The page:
Parenting Isn’t for Cowards: Training Strong-Willed Children

 

I just finished reading James Dobson’s Parenting Isn’t for Cowards. For the second time.

Yes, we’ve been having a bit of trouble with our girls lately. Maybe it’s the new baby. Maybe it’s the fact that the bigger girls are now roomies. Maybe it’s their ages. Or maybe it’s the fact that they’re both so strong-willed.

Whatever it is, their whining, blatant disobedience, temper tantrums, and continual meltdowns have left their daddy and me desperate. Seriously, if there were such a thing as boot camp for toddlers, they would be on the first bus.

So, after the third week of frustration, I pulled out Dobson’s book looking for a little advice on how best to handle their behavior. I needed some Godly counsel on what to do with our two “angels” because with strong-willed children, you want to reign in that determination and zeal for power and not entirely squelch it. It’s a fine line.

Here are some of Dobson’s suggestions for dealing with strong-willed children:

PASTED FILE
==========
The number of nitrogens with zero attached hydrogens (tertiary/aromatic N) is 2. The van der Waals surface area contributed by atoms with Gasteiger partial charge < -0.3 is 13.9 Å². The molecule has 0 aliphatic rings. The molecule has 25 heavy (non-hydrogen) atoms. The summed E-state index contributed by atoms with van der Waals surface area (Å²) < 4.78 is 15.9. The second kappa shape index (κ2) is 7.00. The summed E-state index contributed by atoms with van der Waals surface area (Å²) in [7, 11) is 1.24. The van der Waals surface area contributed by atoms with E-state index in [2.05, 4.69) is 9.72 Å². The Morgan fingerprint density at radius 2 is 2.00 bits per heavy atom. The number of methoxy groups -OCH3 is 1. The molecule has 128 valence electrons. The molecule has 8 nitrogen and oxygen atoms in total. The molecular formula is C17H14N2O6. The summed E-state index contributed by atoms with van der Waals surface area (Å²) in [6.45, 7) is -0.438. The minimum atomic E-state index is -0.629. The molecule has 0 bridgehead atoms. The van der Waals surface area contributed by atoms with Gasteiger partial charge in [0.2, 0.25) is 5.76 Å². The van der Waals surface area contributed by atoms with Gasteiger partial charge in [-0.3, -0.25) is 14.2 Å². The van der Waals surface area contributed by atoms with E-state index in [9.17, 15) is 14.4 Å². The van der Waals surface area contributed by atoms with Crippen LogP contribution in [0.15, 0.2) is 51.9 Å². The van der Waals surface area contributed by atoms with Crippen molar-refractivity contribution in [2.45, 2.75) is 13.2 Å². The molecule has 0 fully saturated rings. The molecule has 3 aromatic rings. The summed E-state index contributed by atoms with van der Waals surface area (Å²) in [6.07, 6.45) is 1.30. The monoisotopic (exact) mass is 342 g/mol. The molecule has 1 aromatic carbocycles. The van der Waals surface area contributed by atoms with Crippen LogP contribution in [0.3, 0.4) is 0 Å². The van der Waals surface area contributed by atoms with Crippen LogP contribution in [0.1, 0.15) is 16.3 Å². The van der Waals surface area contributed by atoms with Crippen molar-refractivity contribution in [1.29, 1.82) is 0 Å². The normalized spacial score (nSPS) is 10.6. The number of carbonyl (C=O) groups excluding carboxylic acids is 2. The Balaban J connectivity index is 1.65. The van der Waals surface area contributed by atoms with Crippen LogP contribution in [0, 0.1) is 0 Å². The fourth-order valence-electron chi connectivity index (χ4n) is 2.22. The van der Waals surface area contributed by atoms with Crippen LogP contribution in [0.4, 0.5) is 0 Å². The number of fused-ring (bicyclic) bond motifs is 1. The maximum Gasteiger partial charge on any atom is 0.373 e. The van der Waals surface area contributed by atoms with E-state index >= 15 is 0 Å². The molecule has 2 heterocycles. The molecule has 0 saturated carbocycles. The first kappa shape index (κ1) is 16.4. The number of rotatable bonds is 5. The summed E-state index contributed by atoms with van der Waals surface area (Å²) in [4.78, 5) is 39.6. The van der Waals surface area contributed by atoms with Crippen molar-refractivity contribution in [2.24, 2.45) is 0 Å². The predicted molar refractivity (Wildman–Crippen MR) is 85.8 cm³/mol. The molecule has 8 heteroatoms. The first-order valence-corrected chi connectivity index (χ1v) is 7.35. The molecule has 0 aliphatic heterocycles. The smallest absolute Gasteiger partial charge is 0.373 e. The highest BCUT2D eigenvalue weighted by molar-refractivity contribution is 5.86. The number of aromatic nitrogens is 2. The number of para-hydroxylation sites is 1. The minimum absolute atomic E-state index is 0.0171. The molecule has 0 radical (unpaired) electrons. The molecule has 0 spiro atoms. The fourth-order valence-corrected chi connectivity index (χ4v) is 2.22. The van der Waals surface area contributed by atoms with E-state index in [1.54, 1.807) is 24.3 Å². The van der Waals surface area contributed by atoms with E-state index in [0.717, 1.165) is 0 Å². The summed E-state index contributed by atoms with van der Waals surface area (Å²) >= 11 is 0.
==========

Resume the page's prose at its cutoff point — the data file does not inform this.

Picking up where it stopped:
1. Take charge of a strong-willed child during the early years of his life. Don’t be harsh or stern but confident and steady in your leadership. If you believe you are the boss, then so will your child.

I really struggle with not being too hard on the children. At times–especially when I’m tired–I am too tough on the girls and tend to be a bit authoritarian. Good behavior and respect for authority often become more important to me than the content of their hearts. Their external behavior is reflective of what’s in their hearts, and my focus should instead be on filling those hearts with God’s Word.

2. If a child “is allowed by indulgence to develop ‘habits’ of defiance and disrespect during his early childhood, those characteristics will haunt him for the next twenty years” (75).